Sooty Grouse: Large, chicken-like bird, dark gray to blue-gray with yellow-orange eye comb, black tail with wide pale gray terminal band. Patch of yellow skin with red veining on neck surrounded by white feathers is displayed during courtship. Formerly (with Dusky Grouse) known as the Blue Grouse.
Range and Habitat
Sooty Grouse: Found in southeastern Alaska to California in a narrow range between the coast and the western Rocky Mountains. One exception is an inland range in California's Sierra Nevada Mountains. Prefers semi-open woodlands and mature stands of hemlock, cedar, spruce, and white fir in winter.
The Sooty Grouse and the Dusky Grouse were considered to be the same species, the Blue Grouse, until the American Ornithologists’ Union split them in 2006 based on DNA evidence.
They have large numbers of eggs in their clutches, as many as fifteen have been observed. Even though hatching success may be as high as 90%, mortality of the young can reach as much as 50% prior to the fall hunting season. This is often due to inclement weather after the hatch as well as a poor food supply or predators.
When flushed, these birds will often fly to an evergreen bough and freeze at which time one may be able to walk to within a few feet of the bird.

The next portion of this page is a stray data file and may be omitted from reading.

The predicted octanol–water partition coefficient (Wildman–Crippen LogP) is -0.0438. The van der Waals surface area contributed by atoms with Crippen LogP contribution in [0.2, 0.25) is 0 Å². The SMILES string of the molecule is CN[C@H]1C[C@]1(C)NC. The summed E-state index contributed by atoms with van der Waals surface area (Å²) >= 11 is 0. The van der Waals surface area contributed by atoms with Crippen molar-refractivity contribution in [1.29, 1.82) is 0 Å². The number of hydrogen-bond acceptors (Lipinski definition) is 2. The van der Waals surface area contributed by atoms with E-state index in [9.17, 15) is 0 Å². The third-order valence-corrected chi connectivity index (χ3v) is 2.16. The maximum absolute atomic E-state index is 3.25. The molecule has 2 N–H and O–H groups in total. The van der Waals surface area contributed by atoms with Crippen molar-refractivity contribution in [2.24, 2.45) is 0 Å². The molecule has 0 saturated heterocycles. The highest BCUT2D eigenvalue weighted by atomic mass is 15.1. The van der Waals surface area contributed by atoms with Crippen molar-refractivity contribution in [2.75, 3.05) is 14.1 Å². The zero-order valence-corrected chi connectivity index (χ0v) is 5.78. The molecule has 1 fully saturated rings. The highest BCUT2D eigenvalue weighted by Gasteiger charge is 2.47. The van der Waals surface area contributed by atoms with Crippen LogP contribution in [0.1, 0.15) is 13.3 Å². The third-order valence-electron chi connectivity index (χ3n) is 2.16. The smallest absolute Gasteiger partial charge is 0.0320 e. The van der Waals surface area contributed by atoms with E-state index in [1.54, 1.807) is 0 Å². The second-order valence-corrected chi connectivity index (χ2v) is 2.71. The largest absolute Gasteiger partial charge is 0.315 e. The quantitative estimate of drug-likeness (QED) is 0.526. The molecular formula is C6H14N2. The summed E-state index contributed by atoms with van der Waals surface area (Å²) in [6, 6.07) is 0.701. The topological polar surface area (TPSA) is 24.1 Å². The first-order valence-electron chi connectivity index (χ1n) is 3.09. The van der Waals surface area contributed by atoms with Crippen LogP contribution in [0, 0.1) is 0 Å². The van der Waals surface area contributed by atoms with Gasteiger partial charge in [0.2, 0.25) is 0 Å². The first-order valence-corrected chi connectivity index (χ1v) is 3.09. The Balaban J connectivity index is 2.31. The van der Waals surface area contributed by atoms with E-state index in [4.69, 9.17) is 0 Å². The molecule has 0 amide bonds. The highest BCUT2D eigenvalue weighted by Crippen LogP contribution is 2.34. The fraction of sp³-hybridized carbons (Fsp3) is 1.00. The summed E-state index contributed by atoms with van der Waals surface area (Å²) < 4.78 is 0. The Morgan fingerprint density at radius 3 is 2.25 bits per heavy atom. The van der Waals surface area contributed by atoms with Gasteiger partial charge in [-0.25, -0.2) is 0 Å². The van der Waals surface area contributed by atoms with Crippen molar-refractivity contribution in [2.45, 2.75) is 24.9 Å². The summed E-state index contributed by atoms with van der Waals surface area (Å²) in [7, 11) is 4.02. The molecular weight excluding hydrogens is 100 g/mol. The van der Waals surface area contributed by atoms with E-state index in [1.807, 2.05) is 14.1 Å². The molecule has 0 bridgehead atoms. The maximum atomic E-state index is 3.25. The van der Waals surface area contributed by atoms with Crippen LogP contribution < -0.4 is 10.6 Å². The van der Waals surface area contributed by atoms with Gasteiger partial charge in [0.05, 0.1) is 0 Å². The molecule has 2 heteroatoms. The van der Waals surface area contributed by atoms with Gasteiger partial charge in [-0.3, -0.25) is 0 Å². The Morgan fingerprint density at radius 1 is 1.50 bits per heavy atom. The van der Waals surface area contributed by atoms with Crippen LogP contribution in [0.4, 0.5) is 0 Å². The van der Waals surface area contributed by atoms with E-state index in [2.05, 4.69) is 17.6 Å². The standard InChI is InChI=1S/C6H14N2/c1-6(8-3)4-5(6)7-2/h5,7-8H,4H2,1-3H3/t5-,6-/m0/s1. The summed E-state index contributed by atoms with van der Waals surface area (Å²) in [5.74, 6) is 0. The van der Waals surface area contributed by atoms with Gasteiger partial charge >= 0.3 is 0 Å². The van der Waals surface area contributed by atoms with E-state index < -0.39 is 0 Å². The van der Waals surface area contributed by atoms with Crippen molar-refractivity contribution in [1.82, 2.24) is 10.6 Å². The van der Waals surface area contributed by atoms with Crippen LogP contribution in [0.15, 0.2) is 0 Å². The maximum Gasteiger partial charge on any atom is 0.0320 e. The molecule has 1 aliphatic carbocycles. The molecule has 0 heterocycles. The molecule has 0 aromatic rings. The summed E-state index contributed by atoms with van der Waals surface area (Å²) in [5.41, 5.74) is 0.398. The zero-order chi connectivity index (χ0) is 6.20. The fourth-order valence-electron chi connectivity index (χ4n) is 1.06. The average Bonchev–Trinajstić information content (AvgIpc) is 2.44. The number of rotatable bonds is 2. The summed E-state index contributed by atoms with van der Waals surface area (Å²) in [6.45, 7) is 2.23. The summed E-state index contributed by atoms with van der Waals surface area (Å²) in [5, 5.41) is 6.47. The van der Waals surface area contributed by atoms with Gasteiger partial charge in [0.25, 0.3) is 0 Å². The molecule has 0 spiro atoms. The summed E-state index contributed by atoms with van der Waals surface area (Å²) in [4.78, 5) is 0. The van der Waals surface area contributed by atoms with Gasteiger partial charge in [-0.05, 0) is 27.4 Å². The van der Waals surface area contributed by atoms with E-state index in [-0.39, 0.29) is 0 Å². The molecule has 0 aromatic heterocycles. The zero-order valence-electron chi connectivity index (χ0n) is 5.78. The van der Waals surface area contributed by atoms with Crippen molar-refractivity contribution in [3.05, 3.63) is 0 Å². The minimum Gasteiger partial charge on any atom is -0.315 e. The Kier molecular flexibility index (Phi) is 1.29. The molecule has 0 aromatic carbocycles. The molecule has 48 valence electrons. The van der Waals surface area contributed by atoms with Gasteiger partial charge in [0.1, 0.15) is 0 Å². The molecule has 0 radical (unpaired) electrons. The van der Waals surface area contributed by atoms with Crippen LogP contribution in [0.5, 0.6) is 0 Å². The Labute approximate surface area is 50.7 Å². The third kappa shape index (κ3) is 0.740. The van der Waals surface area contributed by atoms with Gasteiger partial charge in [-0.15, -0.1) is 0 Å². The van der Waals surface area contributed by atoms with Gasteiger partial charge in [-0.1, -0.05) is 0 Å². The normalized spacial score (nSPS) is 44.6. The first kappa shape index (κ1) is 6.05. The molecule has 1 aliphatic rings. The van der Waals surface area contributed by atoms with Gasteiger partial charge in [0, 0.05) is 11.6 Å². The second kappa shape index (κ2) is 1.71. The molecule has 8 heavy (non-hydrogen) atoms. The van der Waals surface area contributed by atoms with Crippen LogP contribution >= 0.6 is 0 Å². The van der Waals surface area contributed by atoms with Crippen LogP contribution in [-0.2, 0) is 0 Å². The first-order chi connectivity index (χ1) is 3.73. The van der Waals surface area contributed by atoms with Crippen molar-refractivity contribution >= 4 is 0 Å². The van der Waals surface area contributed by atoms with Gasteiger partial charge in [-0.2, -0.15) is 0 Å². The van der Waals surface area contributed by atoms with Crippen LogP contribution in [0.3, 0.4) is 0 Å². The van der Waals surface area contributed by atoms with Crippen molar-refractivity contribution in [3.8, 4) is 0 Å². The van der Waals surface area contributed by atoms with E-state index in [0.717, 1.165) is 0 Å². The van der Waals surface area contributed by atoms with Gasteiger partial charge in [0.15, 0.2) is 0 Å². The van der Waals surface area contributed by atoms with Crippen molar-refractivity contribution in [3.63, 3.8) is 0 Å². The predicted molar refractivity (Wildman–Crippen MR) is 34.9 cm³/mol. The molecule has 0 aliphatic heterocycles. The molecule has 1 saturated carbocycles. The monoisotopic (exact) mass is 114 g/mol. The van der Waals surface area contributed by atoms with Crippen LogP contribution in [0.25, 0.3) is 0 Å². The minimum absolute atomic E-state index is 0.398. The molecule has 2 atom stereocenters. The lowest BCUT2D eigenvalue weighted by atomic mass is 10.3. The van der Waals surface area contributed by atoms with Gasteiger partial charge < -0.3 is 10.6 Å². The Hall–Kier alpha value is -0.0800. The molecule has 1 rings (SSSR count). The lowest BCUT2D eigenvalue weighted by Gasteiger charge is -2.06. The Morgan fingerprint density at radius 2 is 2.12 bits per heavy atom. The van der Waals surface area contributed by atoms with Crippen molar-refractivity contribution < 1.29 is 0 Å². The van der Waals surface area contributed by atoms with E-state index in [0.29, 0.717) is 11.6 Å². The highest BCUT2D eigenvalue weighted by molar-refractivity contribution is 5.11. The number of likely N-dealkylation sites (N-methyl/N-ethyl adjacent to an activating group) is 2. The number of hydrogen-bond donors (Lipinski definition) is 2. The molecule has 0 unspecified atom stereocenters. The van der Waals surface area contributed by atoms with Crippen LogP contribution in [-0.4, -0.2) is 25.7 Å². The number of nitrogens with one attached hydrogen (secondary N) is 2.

A group of grouse has many collective nouns, including a "chorus", "covey", "drumming", "grumbling", and "leash" of grouse.
The Sooty Grouse lives in mixed forests throughout North America’s Pacific Coast. Preferred breeding habitats are found at the edges of conifer and mixed woodlands in mountain ranges of Alaska, the Yukon and California. Nests are built on the ground, and are shallow scrapes concealed under dead vegetation or low shrubbery. This species is typically a permanent resident all year long. However, they may travel shorter distances to denser forest or higher altitudes during the winter months. Food is found by foraging on the ground, and diets consist of fir needles. The conservation rating for the Sooty Grouse is Least Concern.